A crash course in “friending”

I didn’t want to do it.

For two years my friends and relatives have been sending me invitations to join them on Facebook. “It’s really fun,” they’d say. “And it’s a great way to stay in touch.” But I’d always demur. For one thing, I value my privacy. And for another, I value my time. The last thing I wanted was another exhibitionist time-suck.

So how ironic that on Sunday morning, I was informed I’d been chosen as the Munro Clan Association USA’s social media coordinator. My protests fell on deaf ears. During the plane ride home I realized that joining Facebook was inevitable, so last night I finally set up my account.

I was horrified this morning to find almost 50 emails from old pals who wanted to “friend” me. I briefly contemplated committing virtual suicide.  But then I remembered my duties to my kin. So I spent about an hour accepting invitations and responding to notes.

In hindsight, it was time well spent. I’ve already reconnected with several old friends from the newspaper. I’ve also caught up on some big news I’d missed. Like my friend Jeff’s shoulder surgery (artfully documented in black and white). My friend Robin’s new business. And my friend Chris’ adventures after losing the keys to his apartment in Paris. Knowing that he climbed onto the roof of his apartment made me shudder; just looking out the window gave me acrophobia.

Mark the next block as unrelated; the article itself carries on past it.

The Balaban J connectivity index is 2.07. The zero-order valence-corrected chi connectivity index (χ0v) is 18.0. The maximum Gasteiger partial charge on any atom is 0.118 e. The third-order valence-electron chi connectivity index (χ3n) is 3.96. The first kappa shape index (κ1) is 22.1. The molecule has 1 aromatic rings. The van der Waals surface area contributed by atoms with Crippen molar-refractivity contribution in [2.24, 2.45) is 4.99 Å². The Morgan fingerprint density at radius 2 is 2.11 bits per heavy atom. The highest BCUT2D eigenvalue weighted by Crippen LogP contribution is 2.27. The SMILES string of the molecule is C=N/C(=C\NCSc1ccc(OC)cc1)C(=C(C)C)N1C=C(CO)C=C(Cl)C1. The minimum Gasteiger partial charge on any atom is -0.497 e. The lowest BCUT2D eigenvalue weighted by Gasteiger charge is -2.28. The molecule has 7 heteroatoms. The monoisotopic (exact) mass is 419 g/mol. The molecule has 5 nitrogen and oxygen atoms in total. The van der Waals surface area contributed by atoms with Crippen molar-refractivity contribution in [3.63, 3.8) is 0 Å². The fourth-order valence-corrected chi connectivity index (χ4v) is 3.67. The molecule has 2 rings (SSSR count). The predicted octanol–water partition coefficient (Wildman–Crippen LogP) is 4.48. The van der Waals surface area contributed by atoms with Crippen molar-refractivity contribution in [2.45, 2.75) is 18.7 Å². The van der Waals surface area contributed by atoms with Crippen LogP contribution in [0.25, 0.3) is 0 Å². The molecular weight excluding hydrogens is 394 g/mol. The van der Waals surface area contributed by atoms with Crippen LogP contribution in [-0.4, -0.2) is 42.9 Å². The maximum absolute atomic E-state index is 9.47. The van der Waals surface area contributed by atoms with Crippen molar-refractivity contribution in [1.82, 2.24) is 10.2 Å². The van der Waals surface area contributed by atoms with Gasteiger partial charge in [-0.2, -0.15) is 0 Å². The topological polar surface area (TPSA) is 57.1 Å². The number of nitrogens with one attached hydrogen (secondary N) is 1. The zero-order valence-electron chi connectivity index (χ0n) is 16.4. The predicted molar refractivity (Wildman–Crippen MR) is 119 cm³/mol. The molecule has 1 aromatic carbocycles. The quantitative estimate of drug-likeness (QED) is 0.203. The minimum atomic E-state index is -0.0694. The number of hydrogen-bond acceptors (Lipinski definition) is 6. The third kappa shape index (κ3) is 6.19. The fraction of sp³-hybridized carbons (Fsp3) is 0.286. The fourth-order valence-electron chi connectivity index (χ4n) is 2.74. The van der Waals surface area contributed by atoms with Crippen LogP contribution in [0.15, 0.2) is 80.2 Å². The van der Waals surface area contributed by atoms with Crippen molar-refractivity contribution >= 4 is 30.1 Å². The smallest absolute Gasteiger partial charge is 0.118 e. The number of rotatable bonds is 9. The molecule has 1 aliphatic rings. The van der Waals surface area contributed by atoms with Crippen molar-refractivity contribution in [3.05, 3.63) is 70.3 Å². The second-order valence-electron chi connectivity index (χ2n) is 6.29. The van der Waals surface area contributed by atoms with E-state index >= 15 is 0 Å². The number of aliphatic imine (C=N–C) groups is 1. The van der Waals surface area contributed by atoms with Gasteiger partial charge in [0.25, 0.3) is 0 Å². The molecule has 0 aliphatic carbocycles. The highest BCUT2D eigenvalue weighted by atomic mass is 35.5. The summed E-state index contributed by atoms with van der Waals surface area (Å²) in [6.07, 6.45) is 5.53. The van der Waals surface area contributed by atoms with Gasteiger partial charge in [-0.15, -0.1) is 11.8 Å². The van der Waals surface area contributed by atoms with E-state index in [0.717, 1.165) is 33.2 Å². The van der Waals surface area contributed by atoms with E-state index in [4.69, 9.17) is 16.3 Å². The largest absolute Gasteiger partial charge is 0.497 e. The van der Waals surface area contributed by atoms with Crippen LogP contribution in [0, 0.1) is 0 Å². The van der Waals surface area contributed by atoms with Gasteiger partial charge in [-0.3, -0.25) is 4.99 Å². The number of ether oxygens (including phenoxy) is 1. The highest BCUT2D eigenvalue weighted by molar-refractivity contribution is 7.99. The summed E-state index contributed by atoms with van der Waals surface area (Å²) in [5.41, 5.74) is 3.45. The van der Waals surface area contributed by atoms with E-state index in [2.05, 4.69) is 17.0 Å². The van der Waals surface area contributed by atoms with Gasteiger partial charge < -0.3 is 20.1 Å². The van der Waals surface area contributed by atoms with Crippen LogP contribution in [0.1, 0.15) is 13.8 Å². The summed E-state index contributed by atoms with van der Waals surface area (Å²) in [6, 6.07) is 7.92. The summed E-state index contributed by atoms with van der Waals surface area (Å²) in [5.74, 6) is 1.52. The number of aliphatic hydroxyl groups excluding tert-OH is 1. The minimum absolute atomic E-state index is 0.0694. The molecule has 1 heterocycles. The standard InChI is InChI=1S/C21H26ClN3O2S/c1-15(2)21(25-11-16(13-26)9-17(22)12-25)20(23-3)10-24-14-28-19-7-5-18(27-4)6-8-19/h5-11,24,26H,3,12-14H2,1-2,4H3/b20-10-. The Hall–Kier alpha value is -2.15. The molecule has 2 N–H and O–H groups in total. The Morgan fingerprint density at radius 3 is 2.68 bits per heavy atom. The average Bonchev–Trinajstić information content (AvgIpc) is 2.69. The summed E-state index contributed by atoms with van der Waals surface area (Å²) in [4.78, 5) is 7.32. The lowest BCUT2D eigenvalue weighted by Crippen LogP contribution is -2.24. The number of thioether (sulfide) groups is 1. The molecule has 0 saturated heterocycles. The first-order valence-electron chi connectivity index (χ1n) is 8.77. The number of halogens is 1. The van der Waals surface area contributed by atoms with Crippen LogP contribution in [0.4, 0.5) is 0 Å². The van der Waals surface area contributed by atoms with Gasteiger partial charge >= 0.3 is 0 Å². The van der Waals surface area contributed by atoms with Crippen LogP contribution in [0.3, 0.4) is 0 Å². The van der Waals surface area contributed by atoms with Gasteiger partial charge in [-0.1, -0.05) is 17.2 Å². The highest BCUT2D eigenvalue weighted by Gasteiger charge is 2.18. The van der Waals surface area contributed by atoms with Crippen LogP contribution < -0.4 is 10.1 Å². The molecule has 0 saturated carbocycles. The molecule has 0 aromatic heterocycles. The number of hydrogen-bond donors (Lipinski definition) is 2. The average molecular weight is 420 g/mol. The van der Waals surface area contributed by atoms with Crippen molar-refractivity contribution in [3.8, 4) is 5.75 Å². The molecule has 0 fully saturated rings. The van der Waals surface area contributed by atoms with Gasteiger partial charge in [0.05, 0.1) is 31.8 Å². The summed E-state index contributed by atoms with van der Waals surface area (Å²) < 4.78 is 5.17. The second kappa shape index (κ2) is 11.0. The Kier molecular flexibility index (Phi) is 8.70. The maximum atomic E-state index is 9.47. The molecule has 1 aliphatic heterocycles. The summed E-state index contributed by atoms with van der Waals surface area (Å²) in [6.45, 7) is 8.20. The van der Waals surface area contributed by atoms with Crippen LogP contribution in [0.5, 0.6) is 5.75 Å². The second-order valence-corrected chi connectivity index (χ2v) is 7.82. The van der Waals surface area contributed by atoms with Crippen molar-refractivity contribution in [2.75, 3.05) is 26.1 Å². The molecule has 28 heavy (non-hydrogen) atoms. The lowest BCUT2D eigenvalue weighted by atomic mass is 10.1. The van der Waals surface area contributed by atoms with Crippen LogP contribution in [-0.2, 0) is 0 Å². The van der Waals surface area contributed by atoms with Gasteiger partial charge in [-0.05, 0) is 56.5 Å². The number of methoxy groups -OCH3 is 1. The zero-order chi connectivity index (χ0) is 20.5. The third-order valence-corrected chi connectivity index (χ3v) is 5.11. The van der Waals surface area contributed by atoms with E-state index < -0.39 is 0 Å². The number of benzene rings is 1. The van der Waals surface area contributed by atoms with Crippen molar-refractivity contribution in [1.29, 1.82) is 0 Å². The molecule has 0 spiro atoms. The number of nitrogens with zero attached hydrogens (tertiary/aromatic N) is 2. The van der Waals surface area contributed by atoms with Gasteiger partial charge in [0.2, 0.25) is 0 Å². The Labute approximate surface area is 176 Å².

I still have privacy concerns. And I’m still worried about spending (dare I say wasting?) even more time online. But I’m also surprised to find that my friends were right: Facebook really is fun. And it really is a great way to stay in touch.

But there’s one point on which I still won’t compromise: I still refuse to use “friend” as a verb.

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